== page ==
Ah, newbies! Everyone in recruitment has been one. Whatever company you work for now, we all went through the feeling of being the fresh meat that just waited to be cooked.
Because I am part of Gen Z, I am closer to the experience newbies go through. Therefore, I want to share some wisdom with you.
When I started this recruiting job I came into a new company with the confidence to move mountains. I had no experience in recruitment and was full of hopes and expectations. However, I did not know what recruiting was all about.
After the training, when I started to do the actual work, I felt discouraged and afraid. Why? Because I pushed myself to do everything perfectly, even though no one else pressured me.
This has also been the case for my fellow newbie colleagues.
However, now I got a hang of how things work so I decided to see how other people’s experiences were. I asked my colleagues and other recruiters on forums to give me some insight on how their experience was as newbie recruiters.
The purpose was to help new people that just start their recruiting career to understand a few things.
We all shake and feel nervous in our first call.
We all do, trust me. From all the people I spoke with, none of them said it went as smooth as a baby’s bottom. Almost all of them felt anxious, afraid and pressured.
Some of them were afraid they would bore the candidate and not present the job interestingly enough.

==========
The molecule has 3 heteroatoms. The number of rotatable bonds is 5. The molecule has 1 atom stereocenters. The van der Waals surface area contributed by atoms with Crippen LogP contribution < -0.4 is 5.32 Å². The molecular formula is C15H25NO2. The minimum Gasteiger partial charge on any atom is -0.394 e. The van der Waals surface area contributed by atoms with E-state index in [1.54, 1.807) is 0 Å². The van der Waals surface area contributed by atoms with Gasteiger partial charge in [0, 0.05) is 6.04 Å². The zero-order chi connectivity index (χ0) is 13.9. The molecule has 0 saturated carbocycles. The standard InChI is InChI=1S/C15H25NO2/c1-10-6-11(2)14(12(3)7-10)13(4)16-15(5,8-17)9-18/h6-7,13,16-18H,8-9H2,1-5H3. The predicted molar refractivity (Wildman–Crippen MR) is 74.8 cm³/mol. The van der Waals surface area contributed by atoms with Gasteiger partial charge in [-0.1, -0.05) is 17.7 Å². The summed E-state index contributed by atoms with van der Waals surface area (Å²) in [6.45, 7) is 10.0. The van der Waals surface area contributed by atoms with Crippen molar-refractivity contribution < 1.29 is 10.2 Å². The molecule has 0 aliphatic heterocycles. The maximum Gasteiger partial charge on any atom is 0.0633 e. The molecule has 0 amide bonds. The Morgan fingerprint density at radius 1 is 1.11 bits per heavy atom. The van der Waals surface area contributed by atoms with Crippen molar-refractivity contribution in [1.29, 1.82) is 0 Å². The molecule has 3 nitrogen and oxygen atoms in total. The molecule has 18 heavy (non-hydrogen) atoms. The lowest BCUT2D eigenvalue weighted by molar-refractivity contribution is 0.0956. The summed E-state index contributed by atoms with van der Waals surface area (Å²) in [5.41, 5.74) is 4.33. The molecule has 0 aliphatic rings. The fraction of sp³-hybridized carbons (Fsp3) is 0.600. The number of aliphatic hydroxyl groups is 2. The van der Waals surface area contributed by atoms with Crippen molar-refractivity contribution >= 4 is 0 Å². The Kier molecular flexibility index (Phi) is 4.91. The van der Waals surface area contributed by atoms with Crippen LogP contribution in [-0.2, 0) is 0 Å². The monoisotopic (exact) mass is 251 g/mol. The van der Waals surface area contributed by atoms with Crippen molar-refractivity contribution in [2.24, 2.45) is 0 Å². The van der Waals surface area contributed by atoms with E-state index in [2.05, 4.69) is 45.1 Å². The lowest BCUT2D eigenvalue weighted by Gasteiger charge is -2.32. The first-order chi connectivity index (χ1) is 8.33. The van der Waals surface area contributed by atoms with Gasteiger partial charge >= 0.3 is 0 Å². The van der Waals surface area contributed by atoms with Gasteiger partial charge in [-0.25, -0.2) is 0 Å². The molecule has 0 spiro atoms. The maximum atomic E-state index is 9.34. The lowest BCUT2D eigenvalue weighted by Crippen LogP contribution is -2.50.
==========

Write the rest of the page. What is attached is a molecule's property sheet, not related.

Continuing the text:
And others felt nervous and excited at the same time.
This proves we are all human, despite what the outside opinion is. We do not only chase commissions. We want to make things right for the candidates and our clients. And we put pressure on ourselves because we want to do it perfectly.
The first deal is the best feeling you get after all the work.
This applied to all my respondents. According to them, it was not even about the deal or the commission. They felt incredible and happy for the client and candidate, but also for themselves. They made a huge accomplishment and were right to be proud.
The struggle is real when you make your first pitch to the client.
I will not sugar coat it for you, new recruiters. It is hard writing your first pitch to the client.
However, your colleagues are here for you, so is your team leader and manager. Ask for help. They have been in this position as well so you won’t be judged.
Most of the people I talked with said that their first pitch to the client made them overall anxious because of the fear of overselling or underselling the candidate. Others declared that it was an easy job.
Depending on you and how your selling skills are in this situation, it will be either a struggle or an easy task. Either way, we love it!
The first three months are a real adventure.
Depending on where you work, where you live and so on, the training period varies. However, the first three months are a very beneficial period for you to absorb as much information as possible.
I based my questioning on the three months training period.
Here are some insights:
- It is a lot of information to process and learns.
- You can feel a little overwhelmed.
- You might feel like a baby in the woods.
- Even after the training, you will feel like a newbie because of all the experienced recruiters out there.
- There is a very big excitement when you see your work is paying off.
- If you recruit internationally you get to speak with people from all around the world!
- You can make deals in the first months.
Finally, here are some wishes from my colleagues who just finished the training and some that are experienced. I will let you guess which one wrote what:
“Learn, implement, find the thing that works for you in your position, adapt it to who is your audience.”
“Welcome to the exhausting world of recruitment, you are going to LOVE IT! “
“Don’t lose your hope, you will make a deal!”
“It will get easier.”
So on our behalf, this is a warm welcome to the recruitment world and lifestyle!